September 17, 2008

Thursday, 9/18

NYS 4:30
NYT 4:24
LAT 3:47
CS 3:21

(Updated at 10:15 Thursday morning)

Darn those Cubs. They were supposed to win tonight's game so that when I go tomorrow, that'd be the game when they clinch the NL Central. Is this it? Is this the beginning of the end of a good run? Is this when the Cubs slide into heartbreak again?

The Thursday New York Times crossword is by Mike Nothnagel, and it's got a zigzag path of circled squares across the middle. The letters in those squares spell out the clue for the four theme entries: IT GOES UP AND DOWN. The four [See circles] answers are a WINDOW SHADE, ELEVATOR, SINE WAVE (which is very roughly what the circled squares look like), and, uh, the STOCK MARKET. Yes, the stock market will go up again. Although the midsection of the puzzle basically adds a third direction of checking (across, down, and zigzagging), Nothnagel managed to include an X and Q in the mix. Assorted clues and answers of note:

  • FARSI is the [Language from which "divan" is derived]. Here are other English words derived from Persian, including balcony, caravan, chess, jackal, and khaki.
  • A [Well-dressed, photogenic male] is a GQ TYPE. Byron Walden introduced this bit of fill three years ago in another NYT crossword.
  • [Start time for many a military mission] is DAWN, not D-DAY. Anyone else go down that road?
  • [Check box option on a Spanish survey?] is OTRA, or "other." I don't know if OTRA is more correct than OTRO would be.
  • SLOVAK is a [Language that treats "dz" as a single consonant].
  • I love the word BAIRN, or [Scottish child].
  • [Having one's heart set (on)] clues BENT. Are you BENT on going to the next ACPT, starting February 27?
  • [Hi-___] isn't hi-res, it's hi-FIS. FIS looks weird in the grid.
  • ARTOO-Detoo and the [Defensive retort] AM TOO make a strange-looking pair.
  • The [Attention-getting cry] is LOOK AT ME. Why? Are you as helpless as a kitten?
  • S STAR, or [Relatively cool red giant], and LIE BY, or [Remain inactive], both demanded some key crossings in order to be filled in.

Alex Boisvert's New York Sun crossword, "Those Were the Days," features a [quip by comedian Demetri Martin]: I REMEMBER WHEN / I USED TO BE REALLY / INTO NOSTALGIA. A younger friend of mine has seen this guy perform, I think, but I'd never seen Martin until watching this video (18 minutes of standup from Comedy Central) just now. Funny guy. Alas, I spent so long watching the video that I'm too sleepy to single out other answers and clues from this puzzle. Feel free to call out what you liked—such as the YUMMIEST / EUNUCH.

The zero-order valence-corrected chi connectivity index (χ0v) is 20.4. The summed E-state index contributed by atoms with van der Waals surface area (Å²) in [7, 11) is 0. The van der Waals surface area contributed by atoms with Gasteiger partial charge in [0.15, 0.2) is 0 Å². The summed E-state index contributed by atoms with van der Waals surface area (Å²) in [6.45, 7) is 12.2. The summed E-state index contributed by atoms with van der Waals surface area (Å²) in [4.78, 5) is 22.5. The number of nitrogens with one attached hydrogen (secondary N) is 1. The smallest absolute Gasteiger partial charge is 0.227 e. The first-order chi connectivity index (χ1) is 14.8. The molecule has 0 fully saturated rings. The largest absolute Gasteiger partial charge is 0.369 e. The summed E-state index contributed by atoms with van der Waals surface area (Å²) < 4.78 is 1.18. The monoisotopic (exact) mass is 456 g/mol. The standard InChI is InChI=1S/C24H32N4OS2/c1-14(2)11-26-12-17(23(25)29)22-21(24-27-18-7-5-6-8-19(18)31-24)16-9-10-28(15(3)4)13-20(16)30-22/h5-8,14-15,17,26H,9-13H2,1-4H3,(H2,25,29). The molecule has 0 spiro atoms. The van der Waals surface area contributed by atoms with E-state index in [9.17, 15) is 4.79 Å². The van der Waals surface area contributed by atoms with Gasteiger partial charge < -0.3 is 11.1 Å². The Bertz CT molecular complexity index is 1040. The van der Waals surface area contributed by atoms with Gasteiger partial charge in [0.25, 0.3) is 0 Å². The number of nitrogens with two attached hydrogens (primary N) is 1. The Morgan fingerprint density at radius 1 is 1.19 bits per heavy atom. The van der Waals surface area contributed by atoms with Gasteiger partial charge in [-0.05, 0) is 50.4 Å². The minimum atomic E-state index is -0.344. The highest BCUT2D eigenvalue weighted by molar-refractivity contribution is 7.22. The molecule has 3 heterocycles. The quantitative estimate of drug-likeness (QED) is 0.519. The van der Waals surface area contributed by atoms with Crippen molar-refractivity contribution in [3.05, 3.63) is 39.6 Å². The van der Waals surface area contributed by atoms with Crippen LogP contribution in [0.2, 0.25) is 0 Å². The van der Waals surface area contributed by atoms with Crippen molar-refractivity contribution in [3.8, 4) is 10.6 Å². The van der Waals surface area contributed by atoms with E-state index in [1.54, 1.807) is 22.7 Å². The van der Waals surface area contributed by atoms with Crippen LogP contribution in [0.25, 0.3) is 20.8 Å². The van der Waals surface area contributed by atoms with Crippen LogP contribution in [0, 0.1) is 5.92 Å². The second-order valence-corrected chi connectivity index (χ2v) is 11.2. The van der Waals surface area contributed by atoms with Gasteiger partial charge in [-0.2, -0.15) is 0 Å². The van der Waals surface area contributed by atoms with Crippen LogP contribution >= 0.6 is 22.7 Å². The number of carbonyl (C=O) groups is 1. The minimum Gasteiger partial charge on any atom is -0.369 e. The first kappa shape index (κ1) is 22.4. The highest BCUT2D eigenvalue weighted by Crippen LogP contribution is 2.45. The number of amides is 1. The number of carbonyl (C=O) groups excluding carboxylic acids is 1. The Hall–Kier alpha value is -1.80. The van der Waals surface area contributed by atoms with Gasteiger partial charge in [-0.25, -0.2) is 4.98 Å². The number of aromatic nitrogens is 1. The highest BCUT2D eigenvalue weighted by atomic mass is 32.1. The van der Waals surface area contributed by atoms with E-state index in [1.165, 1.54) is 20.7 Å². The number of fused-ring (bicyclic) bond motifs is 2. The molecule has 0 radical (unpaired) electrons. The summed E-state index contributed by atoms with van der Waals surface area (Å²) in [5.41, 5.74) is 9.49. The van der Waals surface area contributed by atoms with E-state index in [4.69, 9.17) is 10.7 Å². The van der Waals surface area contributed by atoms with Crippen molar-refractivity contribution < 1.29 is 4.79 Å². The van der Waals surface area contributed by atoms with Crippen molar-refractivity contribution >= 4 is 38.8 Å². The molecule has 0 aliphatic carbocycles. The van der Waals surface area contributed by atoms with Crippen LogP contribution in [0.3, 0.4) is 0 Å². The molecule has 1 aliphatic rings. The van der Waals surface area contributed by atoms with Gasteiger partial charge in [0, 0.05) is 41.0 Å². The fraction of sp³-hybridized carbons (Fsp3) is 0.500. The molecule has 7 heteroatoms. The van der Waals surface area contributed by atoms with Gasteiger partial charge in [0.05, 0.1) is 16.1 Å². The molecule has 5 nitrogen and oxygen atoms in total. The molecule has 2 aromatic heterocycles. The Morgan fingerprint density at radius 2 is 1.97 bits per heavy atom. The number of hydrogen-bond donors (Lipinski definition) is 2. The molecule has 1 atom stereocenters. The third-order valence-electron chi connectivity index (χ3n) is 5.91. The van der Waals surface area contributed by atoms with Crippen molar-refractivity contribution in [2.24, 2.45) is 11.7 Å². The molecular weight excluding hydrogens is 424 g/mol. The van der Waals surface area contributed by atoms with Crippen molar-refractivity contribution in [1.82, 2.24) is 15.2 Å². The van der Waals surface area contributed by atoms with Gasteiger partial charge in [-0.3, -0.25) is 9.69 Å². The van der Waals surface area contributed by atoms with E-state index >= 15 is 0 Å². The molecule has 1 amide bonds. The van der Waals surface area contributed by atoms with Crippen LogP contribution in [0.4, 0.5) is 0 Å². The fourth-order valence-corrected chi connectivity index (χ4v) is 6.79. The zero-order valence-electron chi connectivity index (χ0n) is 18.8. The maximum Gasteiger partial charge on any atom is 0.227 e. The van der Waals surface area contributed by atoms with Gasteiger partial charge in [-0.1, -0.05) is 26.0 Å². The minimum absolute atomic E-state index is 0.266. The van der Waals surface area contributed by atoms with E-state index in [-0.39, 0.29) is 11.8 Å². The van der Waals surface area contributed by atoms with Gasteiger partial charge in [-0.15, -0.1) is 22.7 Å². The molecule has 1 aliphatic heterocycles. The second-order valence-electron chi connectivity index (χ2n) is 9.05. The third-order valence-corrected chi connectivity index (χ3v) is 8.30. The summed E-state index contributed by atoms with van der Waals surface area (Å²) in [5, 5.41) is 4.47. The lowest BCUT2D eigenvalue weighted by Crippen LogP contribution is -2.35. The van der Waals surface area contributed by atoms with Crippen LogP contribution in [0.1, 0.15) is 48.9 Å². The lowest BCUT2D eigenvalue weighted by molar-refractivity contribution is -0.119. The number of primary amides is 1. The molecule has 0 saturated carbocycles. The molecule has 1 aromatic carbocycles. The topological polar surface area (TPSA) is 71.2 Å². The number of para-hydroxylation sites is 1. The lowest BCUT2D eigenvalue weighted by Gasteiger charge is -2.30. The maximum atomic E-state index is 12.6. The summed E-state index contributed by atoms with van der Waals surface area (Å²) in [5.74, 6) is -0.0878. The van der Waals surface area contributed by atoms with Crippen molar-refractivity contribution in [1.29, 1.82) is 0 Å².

It took some staring to tease out the theme in Will Nediger's LA Times crossword. Three unrelated stars of film and TV...what connects them? The Greek alphabet:
  • [With 55-Across, "Entrapment" costar] is CATHERINE / ZETA-JONES. She's got a zeta in her last name.
  • ["1st & Ten" star] is DELTA BURKE, whose first name is a Greek letter. Her Wikipedia biography lists her filmography, and that movie doesn't have a link to its own article. Wait, it's not a movie, it's a late-'80s TV series in which she was not the lead. I have no idea why Designing Women wasn't used for the clue instead.
  • ["Pushing Daisies" costar] is CHI MCBRIDE. I haven't watched that, but at least it's a current show. The actor pronounces it "shy," as in Chi-Town, as in Chicago, his hometown. The Greek letter is pronounced with a K sound and a long I.

Tons of Scrabbly and lively fill in this puzzle (with more than the usual amount of 7-letter or longer answers), mingled with some less interesting stuff (FDIC, OJO, BED OF, IRES, e.g.). There are a dozen instances of the letters Z, Q, X, J, and K, in answers like OLD JOKE ([Groan elicitor]), the RAZZIE award for a BAD ACTOR, and QUIZ. Other entries I liked: a SCHLOSS is a [German castle] with just one vowel (like SCHWAS); OJ's lawyer Robert SHAPIRO sits beside ACCUSES; and a TRAPEZE is a [Flying act?]. My son just started an acrobatic and aerial dance class on Monday that combines tumbling with trapeze action.

Randall Hartman's CrosSynergy crossword, "Cheers," uses its title to evoke bars, as in the TV bar called Cheers. 55-Across, [In jail (and a hint to 17-, 25-, and 41-Across)], is BEHIND BARS, and the behind of each theme entry is another word for "bar":
  • The SIERRA CLUB is an [Environmental organization established in 1892].
  • LIFE IS A CABARET are [Lyrics associated with Liza Minnelli]. In this case, the "bar" is actually a sort of bar.
  • UNIVERSAL JOINT is not marijuana for all—it's a [Drive shaft connection] and not remotely in my vocabulary.
Good fill, with relatively little of the stale stuff that fills in the cracks in a great many crosswords. The fill includes two 10-letter answers. SIMMER DOWN is clued with the exhortation ["Take a chill pill!"], and IN A PIG'S EYE is a skeptical ["Yeah...right!"].